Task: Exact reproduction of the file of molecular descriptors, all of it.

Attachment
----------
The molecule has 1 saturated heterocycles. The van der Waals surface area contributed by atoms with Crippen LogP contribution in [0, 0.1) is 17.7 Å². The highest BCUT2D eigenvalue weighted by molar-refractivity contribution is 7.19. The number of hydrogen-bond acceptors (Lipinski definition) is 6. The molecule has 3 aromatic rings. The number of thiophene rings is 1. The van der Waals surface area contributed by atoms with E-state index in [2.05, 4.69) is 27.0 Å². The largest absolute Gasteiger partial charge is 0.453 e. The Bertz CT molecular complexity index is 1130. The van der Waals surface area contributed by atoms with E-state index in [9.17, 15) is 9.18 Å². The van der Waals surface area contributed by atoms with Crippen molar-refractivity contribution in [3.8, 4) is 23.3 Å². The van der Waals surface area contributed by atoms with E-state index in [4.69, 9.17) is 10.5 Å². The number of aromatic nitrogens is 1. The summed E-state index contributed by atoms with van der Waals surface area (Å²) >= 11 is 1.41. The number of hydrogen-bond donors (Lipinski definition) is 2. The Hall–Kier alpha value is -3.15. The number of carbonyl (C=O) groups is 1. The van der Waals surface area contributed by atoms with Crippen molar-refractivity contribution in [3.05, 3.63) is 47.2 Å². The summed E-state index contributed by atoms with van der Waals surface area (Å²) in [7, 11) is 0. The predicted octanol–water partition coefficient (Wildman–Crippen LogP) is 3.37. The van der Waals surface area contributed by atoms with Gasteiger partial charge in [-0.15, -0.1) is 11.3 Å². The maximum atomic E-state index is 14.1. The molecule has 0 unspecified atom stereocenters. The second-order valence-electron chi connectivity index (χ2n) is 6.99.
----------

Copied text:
The molecule has 1 saturated heterocycles. The van der Waals surface area contributed by atoms with Crippen LogP contribution in [0, 0.1) is 17.7 Å². The highest BCUT2D eigenvalue weighted by molar-refractivity contribution is 7.19. The number of hydrogen-bond acceptors (Lipinski definition) is 6. The molecule has 3 aromatic rings. The number of thiophene rings is 1. The van der Waals surface area contributed by atoms with E-state index in [2.05, 4.69) is 27.0 Å². The largest absolute Gasteiger partial charge is 0.453 e. The Bertz CT molecular complexity index is 1130. The van der Waals surface area contributed by atoms with E-state index in [9.17, 15) is 9.18 Å². The van der Waals surface area contributed by atoms with Crippen molar-refractivity contribution in [3.8, 4) is 23.3 Å². The van der Waals surface area contributed by atoms with E-state index in [4.69, 9.17) is 10.5 Å². The number of aromatic nitrogens is 1. The summed E-state index contributed by atoms with van der Waals surface area (Å²) >= 11 is 1.41. The number of hydrogen-bond donors (Lipinski definition) is 2. The Hall–Kier alpha value is -3.15. The number of carbonyl (C=O) groups is 1. The van der Waals surface area contributed by atoms with Crippen molar-refractivity contribution in [3.05, 3.63) is 47.2 Å². The summed E-state index contributed by atoms with van der Waals surface area (Å²) in [7, 11) is 0. The predicted octanol–water partition coefficient (Wildman–Crippen LogP) is 3.37. The van der Waals surface area contributed by atoms with Gasteiger partial charge in [-0.15, -0.1) is 11.3 Å². The maximum atomic E-state index is 14.1. The molecule has 0 unspecified atom stereocenters. The second-order valence-electron chi connectivity index (χ2n) is 6.99.